The two North American Meadowlarks, the Eastern and Western are so similar in appeareance that even side by side it would be difficult to tell them apart.
Of course if the two were together, the Western species would be slightly paler than the Eastern.
The song of these two birds is the best way to distinquish them from one another.
The Westerns song is louder and more musical, singing five to seven flute like notes. Listen The Easterns voice is clear and high-pitched, singing three to five notes. Listen
They are stocky birds 8 to 10 1/12 inches in length. The outer tail feathers are white, the breast is yellow with a black V. The upperpart is streaked.
These birds usually nest on the ground in grassy fields or meadows. The nest is a domed cup of grass and stems. The female lays 3 to 7 eggs that are white and completly spotted and speckled with brown.
The female incubates the eggs for 13 to 14 days. The young leave the nest about 12 days after hatching. Usually 2 broods are raised each year.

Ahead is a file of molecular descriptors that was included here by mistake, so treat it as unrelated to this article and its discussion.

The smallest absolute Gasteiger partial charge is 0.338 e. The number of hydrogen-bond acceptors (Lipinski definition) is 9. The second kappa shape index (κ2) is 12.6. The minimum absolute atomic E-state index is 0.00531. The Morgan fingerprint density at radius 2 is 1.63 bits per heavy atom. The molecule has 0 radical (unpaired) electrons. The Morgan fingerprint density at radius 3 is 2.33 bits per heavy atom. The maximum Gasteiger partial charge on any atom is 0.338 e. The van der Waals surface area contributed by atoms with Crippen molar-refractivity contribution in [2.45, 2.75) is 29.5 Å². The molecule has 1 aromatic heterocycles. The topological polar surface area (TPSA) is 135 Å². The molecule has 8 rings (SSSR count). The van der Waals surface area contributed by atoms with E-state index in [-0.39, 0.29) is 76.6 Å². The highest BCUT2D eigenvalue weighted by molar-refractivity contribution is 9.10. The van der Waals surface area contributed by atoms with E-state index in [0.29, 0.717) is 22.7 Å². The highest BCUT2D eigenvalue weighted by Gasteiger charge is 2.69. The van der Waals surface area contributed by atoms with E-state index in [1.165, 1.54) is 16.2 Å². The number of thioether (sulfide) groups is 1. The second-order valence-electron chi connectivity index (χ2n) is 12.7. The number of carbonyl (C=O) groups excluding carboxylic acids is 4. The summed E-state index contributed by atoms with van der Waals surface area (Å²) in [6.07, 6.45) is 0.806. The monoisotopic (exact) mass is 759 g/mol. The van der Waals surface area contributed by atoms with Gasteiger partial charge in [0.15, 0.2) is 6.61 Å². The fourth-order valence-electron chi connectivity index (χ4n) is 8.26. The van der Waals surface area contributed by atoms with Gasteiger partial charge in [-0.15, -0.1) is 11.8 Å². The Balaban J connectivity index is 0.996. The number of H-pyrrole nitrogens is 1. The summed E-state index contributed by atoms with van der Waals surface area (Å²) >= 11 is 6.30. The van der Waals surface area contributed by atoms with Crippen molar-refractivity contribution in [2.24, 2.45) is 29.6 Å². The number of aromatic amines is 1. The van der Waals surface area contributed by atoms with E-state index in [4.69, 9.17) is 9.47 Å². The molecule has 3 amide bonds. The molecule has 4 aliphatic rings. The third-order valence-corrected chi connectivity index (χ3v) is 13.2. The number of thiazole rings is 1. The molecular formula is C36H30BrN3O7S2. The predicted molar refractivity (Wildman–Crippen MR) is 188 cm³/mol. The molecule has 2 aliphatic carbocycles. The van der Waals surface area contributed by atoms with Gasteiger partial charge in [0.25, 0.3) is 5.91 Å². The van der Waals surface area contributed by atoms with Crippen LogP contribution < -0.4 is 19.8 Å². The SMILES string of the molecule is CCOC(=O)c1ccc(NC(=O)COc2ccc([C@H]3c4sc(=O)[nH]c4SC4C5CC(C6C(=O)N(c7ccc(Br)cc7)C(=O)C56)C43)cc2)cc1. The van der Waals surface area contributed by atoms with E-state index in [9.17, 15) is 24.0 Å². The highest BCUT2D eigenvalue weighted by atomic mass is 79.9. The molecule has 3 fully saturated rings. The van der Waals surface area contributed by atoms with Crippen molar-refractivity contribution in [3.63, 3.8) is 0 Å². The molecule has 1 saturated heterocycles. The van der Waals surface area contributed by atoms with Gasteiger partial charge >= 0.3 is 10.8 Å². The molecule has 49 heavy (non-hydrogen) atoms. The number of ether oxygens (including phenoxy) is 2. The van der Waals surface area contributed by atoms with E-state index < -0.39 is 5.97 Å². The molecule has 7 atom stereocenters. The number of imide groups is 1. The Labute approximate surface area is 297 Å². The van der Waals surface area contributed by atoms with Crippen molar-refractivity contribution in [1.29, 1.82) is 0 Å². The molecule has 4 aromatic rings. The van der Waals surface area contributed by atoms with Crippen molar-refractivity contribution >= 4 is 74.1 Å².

During the breeding season, insects such as spiders, grasshoppers and others are eaten. During the non-breeding season, these birds will eat wild fruits, grain, and wild grass seeds.
These birds have a complex bill musculature that allows them to force the bill open with considerable strength. This allows them to insert the bill into the ground or grass tangle, then opened, prying apart the substrate.
While this happens the eyes rotate forward slightly and the birds can see directly between their jaws into the hole they have created. This technique is reffered to as "gaping".
Gaping allows these birds to retrieve insects that other bird species can't get. Starlings along with other blackbirds also use the gaping technique.
Eastern Meadowlark Video
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